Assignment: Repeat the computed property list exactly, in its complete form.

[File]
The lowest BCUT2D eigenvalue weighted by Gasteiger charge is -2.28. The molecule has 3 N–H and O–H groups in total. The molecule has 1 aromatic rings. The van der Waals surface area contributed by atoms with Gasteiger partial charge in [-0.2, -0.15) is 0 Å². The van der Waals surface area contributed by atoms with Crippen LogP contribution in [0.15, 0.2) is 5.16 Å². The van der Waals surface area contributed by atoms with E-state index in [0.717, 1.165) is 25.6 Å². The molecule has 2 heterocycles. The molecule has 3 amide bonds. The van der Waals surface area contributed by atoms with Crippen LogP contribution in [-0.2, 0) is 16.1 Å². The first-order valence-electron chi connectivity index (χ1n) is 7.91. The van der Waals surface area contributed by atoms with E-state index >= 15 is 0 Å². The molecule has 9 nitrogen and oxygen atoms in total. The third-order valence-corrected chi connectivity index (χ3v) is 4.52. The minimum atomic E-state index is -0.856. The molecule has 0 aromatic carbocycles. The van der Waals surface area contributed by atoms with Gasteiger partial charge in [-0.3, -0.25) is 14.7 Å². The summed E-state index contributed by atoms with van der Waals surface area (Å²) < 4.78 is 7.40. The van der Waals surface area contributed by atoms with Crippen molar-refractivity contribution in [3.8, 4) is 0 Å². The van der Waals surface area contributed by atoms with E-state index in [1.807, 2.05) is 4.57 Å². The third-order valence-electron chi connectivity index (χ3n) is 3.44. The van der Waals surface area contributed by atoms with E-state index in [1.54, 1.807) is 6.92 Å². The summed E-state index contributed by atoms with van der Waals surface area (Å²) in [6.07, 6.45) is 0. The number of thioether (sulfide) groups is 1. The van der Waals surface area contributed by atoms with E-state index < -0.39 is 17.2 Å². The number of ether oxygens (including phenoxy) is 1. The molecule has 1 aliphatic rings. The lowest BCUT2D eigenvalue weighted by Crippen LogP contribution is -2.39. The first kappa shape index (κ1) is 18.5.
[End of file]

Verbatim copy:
The lowest BCUT2D eigenvalue weighted by Gasteiger charge is -2.28. The molecule has 3 N–H and O–H groups in total. The molecule has 1 aromatic rings. The van der Waals surface area contributed by atoms with Gasteiger partial charge in [-0.2, -0.15) is 0 Å². The van der Waals surface area contributed by atoms with Crippen LogP contribution in [0.15, 0.2) is 5.16 Å². The van der Waals surface area contributed by atoms with E-state index in [0.717, 1.165) is 25.6 Å². The molecule has 2 heterocycles. The molecule has 3 amide bonds. The van der Waals surface area contributed by atoms with Crippen LogP contribution in [-0.2, 0) is 16.1 Å². The first-order valence-electron chi connectivity index (χ1n) is 7.91. The van der Waals surface area contributed by atoms with E-state index >= 15 is 0 Å². The molecule has 9 nitrogen and oxygen atoms in total. The third-order valence-corrected chi connectivity index (χ3v) is 4.52. The minimum atomic E-state index is -0.856. The molecule has 0 aromatic carbocycles. The van der Waals surface area contributed by atoms with Gasteiger partial charge in [-0.3, -0.25) is 14.7 Å². The summed E-state index contributed by atoms with van der Waals surface area (Å²) < 4.78 is 7.40. The van der Waals surface area contributed by atoms with Crippen molar-refractivity contribution in [3.8, 4) is 0 Å². The van der Waals surface area contributed by atoms with E-state index in [1.807, 2.05) is 4.57 Å². The third-order valence-electron chi connectivity index (χ3n) is 3.44. The van der Waals surface area contributed by atoms with E-state index in [1.54, 1.807) is 6.92 Å². The summed E-state index contributed by atoms with van der Waals surface area (Å²) in [6.07, 6.45) is 0. The number of thioether (sulfide) groups is 1. The van der Waals surface area contributed by atoms with E-state index < -0.39 is 17.2 Å². The number of ether oxygens (including phenoxy) is 1. The molecule has 1 aliphatic rings. The lowest BCUT2D eigenvalue weighted by Crippen LogP contribution is -2.39. The first kappa shape index (κ1) is 18.5.